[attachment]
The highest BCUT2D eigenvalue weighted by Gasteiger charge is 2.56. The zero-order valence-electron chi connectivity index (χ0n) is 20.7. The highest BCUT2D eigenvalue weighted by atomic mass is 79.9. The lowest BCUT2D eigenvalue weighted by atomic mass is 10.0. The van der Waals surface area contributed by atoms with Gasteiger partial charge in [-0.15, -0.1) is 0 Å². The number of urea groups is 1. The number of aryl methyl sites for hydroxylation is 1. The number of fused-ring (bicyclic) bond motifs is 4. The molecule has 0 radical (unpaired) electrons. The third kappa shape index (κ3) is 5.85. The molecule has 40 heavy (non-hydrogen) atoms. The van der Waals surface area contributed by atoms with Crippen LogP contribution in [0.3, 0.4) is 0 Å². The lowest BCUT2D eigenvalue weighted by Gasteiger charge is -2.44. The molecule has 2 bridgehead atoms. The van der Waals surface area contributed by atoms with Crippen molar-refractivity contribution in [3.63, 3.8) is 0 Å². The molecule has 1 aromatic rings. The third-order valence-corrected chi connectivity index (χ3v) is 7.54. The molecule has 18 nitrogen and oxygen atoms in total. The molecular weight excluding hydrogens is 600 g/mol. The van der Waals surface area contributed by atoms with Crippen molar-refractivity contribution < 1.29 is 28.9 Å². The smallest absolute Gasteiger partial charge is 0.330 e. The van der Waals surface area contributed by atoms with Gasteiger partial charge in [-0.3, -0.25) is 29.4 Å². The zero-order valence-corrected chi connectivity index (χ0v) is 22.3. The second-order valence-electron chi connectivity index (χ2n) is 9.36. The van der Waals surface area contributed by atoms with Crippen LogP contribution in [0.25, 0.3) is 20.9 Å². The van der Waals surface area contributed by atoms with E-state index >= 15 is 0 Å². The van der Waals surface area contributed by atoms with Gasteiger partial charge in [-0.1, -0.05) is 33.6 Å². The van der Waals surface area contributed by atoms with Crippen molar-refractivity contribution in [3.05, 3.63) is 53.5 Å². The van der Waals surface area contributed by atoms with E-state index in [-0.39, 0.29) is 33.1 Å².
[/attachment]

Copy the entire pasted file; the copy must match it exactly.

The highest BCUT2D eigenvalue weighted by Gasteiger charge is 2.56. The zero-order valence-electron chi connectivity index (χ0n) is 20.7. The highest BCUT2D eigenvalue weighted by atomic mass is 79.9. The lowest BCUT2D eigenvalue weighted by atomic mass is 10.0. The van der Waals surface area contributed by atoms with Gasteiger partial charge in [-0.15, -0.1) is 0 Å². The number of urea groups is 1. The number of aryl methyl sites for hydroxylation is 1. The number of fused-ring (bicyclic) bond motifs is 4. The molecule has 0 radical (unpaired) electrons. The third kappa shape index (κ3) is 5.85. The molecule has 40 heavy (non-hydrogen) atoms. The van der Waals surface area contributed by atoms with Crippen LogP contribution in [0.3, 0.4) is 0 Å². The lowest BCUT2D eigenvalue weighted by Gasteiger charge is -2.44. The molecule has 2 bridgehead atoms. The van der Waals surface area contributed by atoms with Crippen molar-refractivity contribution in [3.63, 3.8) is 0 Å². The molecule has 1 aromatic rings. The third-order valence-corrected chi connectivity index (χ3v) is 7.54. The molecule has 18 nitrogen and oxygen atoms in total. The molecular weight excluding hydrogens is 600 g/mol. The van der Waals surface area contributed by atoms with Crippen molar-refractivity contribution < 1.29 is 28.9 Å². The smallest absolute Gasteiger partial charge is 0.330 e. The van der Waals surface area contributed by atoms with Gasteiger partial charge in [-0.3, -0.25) is 29.4 Å². The zero-order valence-corrected chi connectivity index (χ0v) is 22.3. The second-order valence-electron chi connectivity index (χ2n) is 9.36. The van der Waals surface area contributed by atoms with Crippen LogP contribution in [0.25, 0.3) is 20.9 Å². The van der Waals surface area contributed by atoms with E-state index >= 15 is 0 Å². The van der Waals surface area contributed by atoms with Gasteiger partial charge in [-0.1, -0.05) is 33.6 Å². The van der Waals surface area contributed by atoms with Crippen molar-refractivity contribution in [3.05, 3.63) is 53.5 Å². The van der Waals surface area contributed by atoms with E-state index in [-0.39, 0.29) is 33.1 Å².